Good communication between the doctor and patient is essential for the patient to establish a trusting relationship with their doctor and to make the best use of the appropriate treatment. Traditional methods for teaching communication skills have focused on simulated clinical situations in which students learn how to improve their communication, with actors playing the part of the patients, rather than from live experiences with patients. Psychodynamic psychotherapy, with its emphasis on learning to reflect on experiences, offers the student the possibility of learning from a real experience with a patient. Such opportunities allow students to learn directly about patients’ emotions, as well as to appreciate their own emotional responses to illness and to communicate better with their patients.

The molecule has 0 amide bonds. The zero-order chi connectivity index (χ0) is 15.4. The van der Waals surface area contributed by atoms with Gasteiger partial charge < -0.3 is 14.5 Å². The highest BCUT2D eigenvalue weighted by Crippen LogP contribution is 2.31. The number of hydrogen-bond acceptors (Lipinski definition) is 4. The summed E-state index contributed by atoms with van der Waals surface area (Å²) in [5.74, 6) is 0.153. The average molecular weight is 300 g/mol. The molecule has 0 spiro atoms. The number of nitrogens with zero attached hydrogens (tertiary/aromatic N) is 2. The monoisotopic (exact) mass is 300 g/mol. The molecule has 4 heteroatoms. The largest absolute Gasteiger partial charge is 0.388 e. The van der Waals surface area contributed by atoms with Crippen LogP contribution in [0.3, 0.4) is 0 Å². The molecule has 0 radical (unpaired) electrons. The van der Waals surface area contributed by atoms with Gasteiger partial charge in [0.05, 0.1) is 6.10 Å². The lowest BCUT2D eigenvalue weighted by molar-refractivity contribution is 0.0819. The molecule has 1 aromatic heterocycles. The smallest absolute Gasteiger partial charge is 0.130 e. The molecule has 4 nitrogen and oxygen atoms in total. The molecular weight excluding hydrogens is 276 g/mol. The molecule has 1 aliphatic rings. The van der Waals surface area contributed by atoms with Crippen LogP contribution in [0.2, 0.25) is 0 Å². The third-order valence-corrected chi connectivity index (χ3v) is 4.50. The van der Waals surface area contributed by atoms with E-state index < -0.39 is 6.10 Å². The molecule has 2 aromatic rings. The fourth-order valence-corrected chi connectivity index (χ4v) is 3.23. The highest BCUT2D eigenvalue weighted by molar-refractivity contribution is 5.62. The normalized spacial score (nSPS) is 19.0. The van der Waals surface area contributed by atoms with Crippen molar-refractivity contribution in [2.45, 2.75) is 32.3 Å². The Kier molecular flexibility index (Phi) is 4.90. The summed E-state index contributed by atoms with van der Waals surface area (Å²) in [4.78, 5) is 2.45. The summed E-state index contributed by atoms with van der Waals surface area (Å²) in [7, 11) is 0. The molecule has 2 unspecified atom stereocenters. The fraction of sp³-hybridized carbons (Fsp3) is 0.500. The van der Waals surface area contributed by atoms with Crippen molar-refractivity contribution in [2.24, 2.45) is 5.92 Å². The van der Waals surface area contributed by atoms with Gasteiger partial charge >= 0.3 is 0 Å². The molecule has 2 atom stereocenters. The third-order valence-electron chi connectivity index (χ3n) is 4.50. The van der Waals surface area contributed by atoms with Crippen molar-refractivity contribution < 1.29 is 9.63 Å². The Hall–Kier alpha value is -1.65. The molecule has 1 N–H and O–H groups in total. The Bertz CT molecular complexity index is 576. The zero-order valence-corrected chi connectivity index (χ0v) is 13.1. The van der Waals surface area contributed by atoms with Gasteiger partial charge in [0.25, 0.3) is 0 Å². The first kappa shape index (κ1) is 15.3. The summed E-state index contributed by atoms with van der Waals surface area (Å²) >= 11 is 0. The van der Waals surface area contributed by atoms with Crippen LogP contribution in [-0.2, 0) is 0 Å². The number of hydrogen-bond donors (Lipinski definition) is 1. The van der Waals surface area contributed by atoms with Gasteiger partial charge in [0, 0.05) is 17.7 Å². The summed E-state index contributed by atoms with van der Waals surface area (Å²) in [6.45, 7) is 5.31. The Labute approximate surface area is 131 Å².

In this book, Peter Shoenberg, Jessica Yakeley, and their contributors who include students and teachers, discuss two different teaching approaches developed at University College London to help medical students understand the role of emotions in illness, communicate more effectively, and gain a deeper understanding of the doctor patient relationship. The benefits of Ball, Wolff and Tredgold’s Student Psychotherapy Scheme are considered alongside Shoenberg and Suckling’s short term student Balint discussion group scheme to provide clear guidance about how psychotherapeutic understanding can be used to inform medical education, with positive results.
At a time when medicine is becoming increasingly technological and there is a growing demand by the public for more psychologically minded doctors, this book will be a key resource for physicians, general practitioners, psychologists, psychiatrists and psychotherapists who are involved in medical teaching and for medical students.